Sunday, July 06, 2008

Surviving the white water ride in Sabah

The crew are all professionals yet first-timers

Rafters braving the waters are later shown on video

A buccaneer from another boat will come and pull the women first into the waiting waters

Photos courtesy of and Copyright to Martha Alabastro and
Brunei Press Sdn Bhd

By Martha Alabastro

An alternative way to celebrate Gawai Festival is to go water rafting in Padas River, Kota Kinabalu, Sabah. It is an experience that can be enjoyed by the whole family or a group of friends in search of an adventure.

It starts with a bus transporting the "rafters" from the Marina Court.

The guide was funny and made everybody comfortable while discussing the safety procedures of water rafting inside the bus. He even joked around that they are professionals yet it's their first time to guide others. Nervous laughter can be heard.

Common idea among the "rafters" is how they have gotten into such a situation and how they get out at the first traffic light, from the bus and the people who are going to take care of them.

Three hours of uneventful trip is enough to convince the first-timers that the guides were just kidding after all. Beautiful sceneries can be seen from the virgin forests.

During the ride, papers went flying and signatures were gathered for insurance and for the "no photo policy in the dam".

A quick stopover to buy refreshments allowed the group to stretch a little before they arrive at Beaufort Town.

From Tenom to Pangi, Beaufort Railway Station primitive carts or trolleys used. Fondly called "Flintstones Ride", they were driven by labour, usually two people holding a long stick to push or to stop the cart.

Another hour passed by to reach the destination. Huge rocks and raging river could be seen from the ride. Never before seen insects could be sighted from the "townies' point of view".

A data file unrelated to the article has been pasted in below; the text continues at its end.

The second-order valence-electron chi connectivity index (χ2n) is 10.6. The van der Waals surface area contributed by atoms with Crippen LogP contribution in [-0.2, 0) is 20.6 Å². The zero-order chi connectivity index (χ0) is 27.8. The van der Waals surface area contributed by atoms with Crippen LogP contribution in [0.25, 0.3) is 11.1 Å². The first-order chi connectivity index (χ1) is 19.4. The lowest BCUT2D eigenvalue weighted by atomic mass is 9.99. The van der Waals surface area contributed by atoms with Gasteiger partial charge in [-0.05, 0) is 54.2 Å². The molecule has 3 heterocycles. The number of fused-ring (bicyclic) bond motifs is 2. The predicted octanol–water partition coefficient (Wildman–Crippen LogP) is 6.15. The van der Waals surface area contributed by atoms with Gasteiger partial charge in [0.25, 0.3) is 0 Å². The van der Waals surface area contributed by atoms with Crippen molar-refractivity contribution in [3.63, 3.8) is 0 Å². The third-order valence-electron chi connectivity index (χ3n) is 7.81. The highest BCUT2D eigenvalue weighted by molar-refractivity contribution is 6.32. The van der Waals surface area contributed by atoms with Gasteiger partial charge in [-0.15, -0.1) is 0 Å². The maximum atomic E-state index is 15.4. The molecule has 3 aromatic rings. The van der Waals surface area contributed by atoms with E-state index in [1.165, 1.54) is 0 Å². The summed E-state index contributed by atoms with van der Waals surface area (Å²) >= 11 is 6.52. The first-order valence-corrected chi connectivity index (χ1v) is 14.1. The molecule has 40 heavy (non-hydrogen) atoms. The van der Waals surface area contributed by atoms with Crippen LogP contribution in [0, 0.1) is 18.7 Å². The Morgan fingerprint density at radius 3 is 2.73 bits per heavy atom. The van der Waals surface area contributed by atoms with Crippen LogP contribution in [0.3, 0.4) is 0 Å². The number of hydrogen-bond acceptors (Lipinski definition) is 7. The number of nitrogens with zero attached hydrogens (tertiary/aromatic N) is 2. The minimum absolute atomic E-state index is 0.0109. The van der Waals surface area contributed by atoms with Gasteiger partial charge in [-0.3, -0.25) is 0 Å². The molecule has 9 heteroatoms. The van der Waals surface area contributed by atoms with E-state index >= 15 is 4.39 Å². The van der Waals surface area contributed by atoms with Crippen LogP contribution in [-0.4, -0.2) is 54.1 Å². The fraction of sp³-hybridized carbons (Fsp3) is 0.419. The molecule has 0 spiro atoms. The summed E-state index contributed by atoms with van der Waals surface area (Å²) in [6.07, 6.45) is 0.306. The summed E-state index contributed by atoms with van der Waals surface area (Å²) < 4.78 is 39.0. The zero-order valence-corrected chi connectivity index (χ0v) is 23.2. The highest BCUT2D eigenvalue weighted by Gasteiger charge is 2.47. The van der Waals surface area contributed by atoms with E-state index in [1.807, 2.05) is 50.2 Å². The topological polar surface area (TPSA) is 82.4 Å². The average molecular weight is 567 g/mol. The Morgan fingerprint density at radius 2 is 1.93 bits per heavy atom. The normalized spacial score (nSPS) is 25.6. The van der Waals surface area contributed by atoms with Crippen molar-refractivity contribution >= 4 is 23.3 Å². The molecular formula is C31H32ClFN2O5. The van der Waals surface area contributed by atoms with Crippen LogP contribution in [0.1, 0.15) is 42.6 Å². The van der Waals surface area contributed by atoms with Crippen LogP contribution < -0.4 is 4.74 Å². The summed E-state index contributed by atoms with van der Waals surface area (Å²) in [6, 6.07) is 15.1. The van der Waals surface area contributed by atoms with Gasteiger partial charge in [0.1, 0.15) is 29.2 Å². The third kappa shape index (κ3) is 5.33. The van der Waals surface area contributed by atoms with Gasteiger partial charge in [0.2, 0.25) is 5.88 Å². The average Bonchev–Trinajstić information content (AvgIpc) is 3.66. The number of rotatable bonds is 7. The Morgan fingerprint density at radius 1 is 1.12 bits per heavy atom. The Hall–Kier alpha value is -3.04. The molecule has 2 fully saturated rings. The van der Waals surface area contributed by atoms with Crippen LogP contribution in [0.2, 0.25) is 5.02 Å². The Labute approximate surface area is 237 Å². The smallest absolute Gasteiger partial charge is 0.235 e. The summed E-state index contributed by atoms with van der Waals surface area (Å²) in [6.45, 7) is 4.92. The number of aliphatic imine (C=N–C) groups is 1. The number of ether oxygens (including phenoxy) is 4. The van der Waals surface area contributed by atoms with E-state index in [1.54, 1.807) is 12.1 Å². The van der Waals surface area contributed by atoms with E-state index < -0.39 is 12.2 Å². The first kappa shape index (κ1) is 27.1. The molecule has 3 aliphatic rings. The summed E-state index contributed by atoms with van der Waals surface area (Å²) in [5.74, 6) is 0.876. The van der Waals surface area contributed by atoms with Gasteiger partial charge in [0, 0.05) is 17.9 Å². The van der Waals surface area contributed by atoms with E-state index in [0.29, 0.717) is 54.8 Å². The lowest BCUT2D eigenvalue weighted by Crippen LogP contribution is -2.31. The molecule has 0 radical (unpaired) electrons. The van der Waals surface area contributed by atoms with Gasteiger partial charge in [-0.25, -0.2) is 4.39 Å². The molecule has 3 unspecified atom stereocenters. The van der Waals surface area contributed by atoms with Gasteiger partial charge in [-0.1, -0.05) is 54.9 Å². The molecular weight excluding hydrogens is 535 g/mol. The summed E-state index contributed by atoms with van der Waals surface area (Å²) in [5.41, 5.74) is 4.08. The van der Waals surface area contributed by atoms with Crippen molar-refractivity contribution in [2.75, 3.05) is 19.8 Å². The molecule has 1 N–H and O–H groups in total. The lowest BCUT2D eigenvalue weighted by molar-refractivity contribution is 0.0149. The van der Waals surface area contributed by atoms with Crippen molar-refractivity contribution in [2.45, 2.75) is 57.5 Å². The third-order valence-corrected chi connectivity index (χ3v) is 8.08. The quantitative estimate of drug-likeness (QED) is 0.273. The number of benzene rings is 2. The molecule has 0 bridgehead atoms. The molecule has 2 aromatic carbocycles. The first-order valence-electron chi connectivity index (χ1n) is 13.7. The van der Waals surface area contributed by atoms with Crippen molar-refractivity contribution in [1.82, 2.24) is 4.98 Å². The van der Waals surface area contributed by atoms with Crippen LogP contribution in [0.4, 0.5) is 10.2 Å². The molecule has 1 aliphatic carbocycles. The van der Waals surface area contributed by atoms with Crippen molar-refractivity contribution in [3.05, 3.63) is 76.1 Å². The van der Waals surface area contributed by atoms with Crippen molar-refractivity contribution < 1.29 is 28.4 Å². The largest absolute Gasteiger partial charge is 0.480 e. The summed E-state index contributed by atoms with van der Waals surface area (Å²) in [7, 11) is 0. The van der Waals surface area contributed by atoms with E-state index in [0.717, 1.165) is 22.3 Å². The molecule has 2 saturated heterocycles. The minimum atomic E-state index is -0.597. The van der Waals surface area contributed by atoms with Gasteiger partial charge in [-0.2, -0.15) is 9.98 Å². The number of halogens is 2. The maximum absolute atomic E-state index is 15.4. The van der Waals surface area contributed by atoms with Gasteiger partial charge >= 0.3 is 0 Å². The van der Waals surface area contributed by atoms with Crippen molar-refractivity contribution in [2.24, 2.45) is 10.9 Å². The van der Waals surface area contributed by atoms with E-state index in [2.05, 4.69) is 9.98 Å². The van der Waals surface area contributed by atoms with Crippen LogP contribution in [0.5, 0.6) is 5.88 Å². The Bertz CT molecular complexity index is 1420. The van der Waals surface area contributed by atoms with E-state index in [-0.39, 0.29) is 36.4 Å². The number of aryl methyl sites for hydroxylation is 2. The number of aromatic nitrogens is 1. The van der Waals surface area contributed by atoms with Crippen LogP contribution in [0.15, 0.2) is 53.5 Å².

You would be lucky if the unknown species doesn't take a souvenir from you, but what the heck, its always part of the ride.

Watermelons and bananas were served when the rafters arrive. Quick and light fruits to give an energy boost before facing the wild rapids.

Another briefing was given but more specific this time, about the do's and don'ts of water rafting. Again they joked about how their crew were all professionals yet they are first-timers as well.

One thing they kept on reminding us was to never forget to put on a smile even when thrown off the river since there will always be a camera lurking!

A raft can carry four to six person. Usually men are seated in front. Strong arms are needed to paddle the boat. All of the seven boats have one or two captains guiding the 'rafters'. It's their call when it's time to paddle easy, hard or relax.

Four rapids called Head Hunters, Scooby Doo, Cobra and Lambada needed to be faced before one can touch lunch. Over calm waters, people are encouraged to take a dip. It doesn't matter if you can't swim; you are still going to be pushed to enjoy the waters. You will stay afloat thanks to the vest.

During lunch, they showed video of the rafters braving the waters. It seemed real that one really did go through the rapids.

With energy regained, the rafters completed two more rapids, The Curve and Body Rafting. But this time, a calmer water was seen. Boats were being pulled. A buccaneer from another boat came and pulled the women first into the waiting waters. It is no use going back to the boat, as you will be pushed.

At Halogilat, where the rafters finished the 9km distance, speedboats were waiting to bring the now exhausted rafters back to Tenom to get their things, have a quick shower and change into dry clothes.

Now, wearing the Paddle or Die shirt, it's good to show the world that I have been there and yes, I survived!

Courtesy of Borneo Bulletin Sunday

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